Two or three days before the Avurudda or the Sinhalese New Year, the village potter brings a pingo load of clay pots and pans as gifts to each of the four leading families in the village. The potter is invited to partake of a meal of rice, coconut, chillies , salt and home made sweet-meats, which enable him to enjoy the New Year meal with his own family in style. In his pingo load of pots, the potter includes stack of little toy clay pots for the little children in the households he visits.
Sweet-meat containers Photo from "From The Cradle"
On avurudu day, milk rice and numerous types of sweet meats adorn the table and the family members sit together to enjoy the first meal for the New Year. Following tradition, the neighbours are sent their share. They in turn would reciprocate.
Rice Measuring Cans (Mum uses these too!) Photo from "From The Cradle"
The Sinhalese eats rice for breakfast, lunch and dinner. Rice and Curry is on every menu and in every hotel buffet. Now if you are in Sri Lanka and want a traditional breakfast, you ask for hopper or string hopper. These too are made with rice.
Paddy Measuring vessels (wooden and cane) Photo from "From The Cradle"
Rice is obtained from paddy grown extensively throughout the country. Most rural folk own at least a small plot of paddy land which they could cultivate during the rainy season. Work at the threshing floor is done with the utmost respect. Great care is taken in what they utter and what they do. Before the paddy is measured and put into bags to be taken home, a few measures are kept aside as offerings to Buddha and the deities.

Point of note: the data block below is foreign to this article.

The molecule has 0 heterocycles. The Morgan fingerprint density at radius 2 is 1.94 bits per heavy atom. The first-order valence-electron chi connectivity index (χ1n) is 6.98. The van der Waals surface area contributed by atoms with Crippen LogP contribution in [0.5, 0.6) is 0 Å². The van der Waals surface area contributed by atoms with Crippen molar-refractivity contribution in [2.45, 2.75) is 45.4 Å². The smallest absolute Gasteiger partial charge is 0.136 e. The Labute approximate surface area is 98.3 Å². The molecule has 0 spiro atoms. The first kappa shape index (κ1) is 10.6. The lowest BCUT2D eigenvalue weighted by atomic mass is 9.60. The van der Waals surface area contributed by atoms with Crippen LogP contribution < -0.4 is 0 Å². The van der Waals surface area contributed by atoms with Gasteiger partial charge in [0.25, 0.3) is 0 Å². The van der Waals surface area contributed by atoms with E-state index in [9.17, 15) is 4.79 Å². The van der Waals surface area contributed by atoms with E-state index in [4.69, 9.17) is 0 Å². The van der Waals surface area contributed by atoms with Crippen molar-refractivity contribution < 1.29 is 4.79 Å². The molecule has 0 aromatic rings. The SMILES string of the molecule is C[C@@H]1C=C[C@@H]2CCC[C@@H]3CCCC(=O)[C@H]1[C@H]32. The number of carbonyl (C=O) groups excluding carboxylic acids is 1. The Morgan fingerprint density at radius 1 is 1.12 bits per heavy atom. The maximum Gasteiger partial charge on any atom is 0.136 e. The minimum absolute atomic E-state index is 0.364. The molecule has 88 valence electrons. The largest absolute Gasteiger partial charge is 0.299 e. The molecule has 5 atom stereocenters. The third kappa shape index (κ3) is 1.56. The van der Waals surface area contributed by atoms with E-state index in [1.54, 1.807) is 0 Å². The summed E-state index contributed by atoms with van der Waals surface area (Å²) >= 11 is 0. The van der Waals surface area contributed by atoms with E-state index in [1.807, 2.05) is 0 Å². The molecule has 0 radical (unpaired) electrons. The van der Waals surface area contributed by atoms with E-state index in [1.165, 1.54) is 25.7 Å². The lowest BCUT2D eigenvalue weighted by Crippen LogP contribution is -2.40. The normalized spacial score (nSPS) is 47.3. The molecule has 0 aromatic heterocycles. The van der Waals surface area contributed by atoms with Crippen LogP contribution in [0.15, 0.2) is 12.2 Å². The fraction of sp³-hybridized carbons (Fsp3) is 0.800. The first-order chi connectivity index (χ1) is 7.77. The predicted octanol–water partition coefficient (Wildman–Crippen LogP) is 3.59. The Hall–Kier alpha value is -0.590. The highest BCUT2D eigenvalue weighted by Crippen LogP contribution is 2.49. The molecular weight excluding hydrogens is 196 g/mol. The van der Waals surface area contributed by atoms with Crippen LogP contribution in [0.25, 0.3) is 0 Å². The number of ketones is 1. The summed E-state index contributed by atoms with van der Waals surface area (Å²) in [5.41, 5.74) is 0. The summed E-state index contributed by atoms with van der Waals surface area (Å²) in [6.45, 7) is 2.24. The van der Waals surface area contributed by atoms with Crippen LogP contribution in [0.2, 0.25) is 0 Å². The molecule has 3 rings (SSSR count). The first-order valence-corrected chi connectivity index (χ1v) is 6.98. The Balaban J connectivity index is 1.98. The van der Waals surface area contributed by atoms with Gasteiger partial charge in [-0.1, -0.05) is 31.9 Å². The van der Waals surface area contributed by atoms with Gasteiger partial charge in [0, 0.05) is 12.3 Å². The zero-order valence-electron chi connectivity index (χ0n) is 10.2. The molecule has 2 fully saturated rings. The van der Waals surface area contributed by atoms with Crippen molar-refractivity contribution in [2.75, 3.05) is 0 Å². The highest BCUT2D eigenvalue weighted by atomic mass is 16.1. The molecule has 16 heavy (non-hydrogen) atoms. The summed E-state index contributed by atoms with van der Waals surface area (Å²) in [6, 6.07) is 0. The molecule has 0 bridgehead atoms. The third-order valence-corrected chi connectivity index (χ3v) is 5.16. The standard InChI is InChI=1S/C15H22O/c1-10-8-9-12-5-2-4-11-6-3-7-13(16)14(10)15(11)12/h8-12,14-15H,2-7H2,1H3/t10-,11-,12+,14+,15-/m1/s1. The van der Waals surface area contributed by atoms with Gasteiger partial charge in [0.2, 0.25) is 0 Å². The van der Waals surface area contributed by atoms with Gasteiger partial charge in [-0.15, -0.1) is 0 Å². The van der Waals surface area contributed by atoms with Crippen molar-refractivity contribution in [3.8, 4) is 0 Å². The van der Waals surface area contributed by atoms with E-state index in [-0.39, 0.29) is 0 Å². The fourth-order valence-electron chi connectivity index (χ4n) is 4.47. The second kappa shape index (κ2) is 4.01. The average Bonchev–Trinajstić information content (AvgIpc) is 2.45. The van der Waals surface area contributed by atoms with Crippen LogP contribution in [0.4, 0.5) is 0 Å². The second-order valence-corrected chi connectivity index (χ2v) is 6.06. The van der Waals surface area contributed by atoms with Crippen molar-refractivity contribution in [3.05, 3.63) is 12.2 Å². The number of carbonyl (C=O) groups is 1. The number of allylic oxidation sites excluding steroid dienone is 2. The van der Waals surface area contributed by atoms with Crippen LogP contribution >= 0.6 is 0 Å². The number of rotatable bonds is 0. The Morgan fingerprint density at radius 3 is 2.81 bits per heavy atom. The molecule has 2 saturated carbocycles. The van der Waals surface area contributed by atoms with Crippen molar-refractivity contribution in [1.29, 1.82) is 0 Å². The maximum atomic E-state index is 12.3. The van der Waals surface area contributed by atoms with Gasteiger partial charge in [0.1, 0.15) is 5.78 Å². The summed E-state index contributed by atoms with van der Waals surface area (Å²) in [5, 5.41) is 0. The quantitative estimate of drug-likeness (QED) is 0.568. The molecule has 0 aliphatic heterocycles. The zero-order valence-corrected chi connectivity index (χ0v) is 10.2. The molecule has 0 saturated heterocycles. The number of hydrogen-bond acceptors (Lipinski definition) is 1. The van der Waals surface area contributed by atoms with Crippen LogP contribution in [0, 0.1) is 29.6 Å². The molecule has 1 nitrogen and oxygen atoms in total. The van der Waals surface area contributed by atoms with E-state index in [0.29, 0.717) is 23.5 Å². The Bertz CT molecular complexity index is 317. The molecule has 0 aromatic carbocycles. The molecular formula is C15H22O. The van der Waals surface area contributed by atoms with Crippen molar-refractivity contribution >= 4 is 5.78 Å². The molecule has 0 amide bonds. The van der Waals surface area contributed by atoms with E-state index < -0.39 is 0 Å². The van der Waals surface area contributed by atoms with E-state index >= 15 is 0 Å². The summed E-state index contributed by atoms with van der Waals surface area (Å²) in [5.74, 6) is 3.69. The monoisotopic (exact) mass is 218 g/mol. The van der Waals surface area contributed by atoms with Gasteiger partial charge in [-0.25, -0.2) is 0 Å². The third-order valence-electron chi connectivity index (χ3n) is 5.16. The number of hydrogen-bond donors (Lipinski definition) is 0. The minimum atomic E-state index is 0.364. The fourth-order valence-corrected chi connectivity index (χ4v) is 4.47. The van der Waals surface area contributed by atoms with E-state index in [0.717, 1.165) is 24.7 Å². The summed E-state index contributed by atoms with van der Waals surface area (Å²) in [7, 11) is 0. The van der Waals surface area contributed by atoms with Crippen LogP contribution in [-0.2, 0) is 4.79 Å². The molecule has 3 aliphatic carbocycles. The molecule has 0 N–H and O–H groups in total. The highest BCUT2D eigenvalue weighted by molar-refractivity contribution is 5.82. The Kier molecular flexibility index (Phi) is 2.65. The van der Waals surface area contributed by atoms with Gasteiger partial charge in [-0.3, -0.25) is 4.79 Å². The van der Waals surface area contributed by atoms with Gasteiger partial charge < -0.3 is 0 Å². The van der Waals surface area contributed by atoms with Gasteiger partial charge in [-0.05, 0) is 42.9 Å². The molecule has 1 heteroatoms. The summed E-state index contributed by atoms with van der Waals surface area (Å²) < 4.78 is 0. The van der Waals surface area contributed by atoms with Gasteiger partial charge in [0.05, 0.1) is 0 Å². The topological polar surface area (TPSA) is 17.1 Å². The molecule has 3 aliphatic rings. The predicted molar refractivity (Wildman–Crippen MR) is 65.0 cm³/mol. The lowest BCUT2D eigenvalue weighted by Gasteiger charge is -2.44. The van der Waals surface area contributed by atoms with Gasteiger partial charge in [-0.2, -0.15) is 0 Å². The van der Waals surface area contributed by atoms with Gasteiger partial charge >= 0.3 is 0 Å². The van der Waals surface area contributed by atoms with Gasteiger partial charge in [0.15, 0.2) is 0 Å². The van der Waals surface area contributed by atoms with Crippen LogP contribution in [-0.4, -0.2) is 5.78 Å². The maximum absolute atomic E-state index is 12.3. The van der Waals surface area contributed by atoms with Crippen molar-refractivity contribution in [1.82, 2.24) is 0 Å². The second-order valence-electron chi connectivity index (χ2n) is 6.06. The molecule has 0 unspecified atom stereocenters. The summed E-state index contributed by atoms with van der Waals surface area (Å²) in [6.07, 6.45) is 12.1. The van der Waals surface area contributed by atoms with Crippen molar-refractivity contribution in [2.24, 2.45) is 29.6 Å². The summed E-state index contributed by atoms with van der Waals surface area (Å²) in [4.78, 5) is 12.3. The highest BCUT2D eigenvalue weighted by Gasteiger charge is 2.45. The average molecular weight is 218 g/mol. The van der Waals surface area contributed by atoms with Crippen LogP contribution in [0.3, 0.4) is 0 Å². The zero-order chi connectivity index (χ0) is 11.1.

Barns-Photo from "From The Cradle"
The barns for the storage of paddy are a common sight in rural homes even today. The straw roof is the lid of the barn. Paddy is loaded into the barn through the roof using a ladder to reach it. The door is at the bottom so that what is drawn out is the older paddy. The barns are of different sizes depending on the extent of the paddy fields owned by the family and the yields obtained.
Fishing traps use for fresh water fishing -Photo from "From The Cradle"
These traps are designed by the village folk for shallow water fishing. They are made out of ekel or reed and are designed for the fishes to swim into them and get trapped. They are then collected and cooked for a home meal.
Karakgediya- Photo from "From The Cradle"
This one called the Karakgediya is, according to Robert Knox , a British sailor who was taken prisoner by the Sinhalese king in the mid 17th century, a kind of basket made of small sticks so close that fish cannot get thru; it is broad at bottom and narrow at top, like a funnel, the hole big enough for a man to thrust his arm in , wide at the mouth about two or three foot; these baskets they jobb down and the end stick in the mud which often happen upon a fish; where they do they feel it by the fish beating itself against the sides, Then they put in their hands and take them out.
Can you guess what I am going to use to make the karakgediya?
Isn't it amazing how similar some of our traditions are?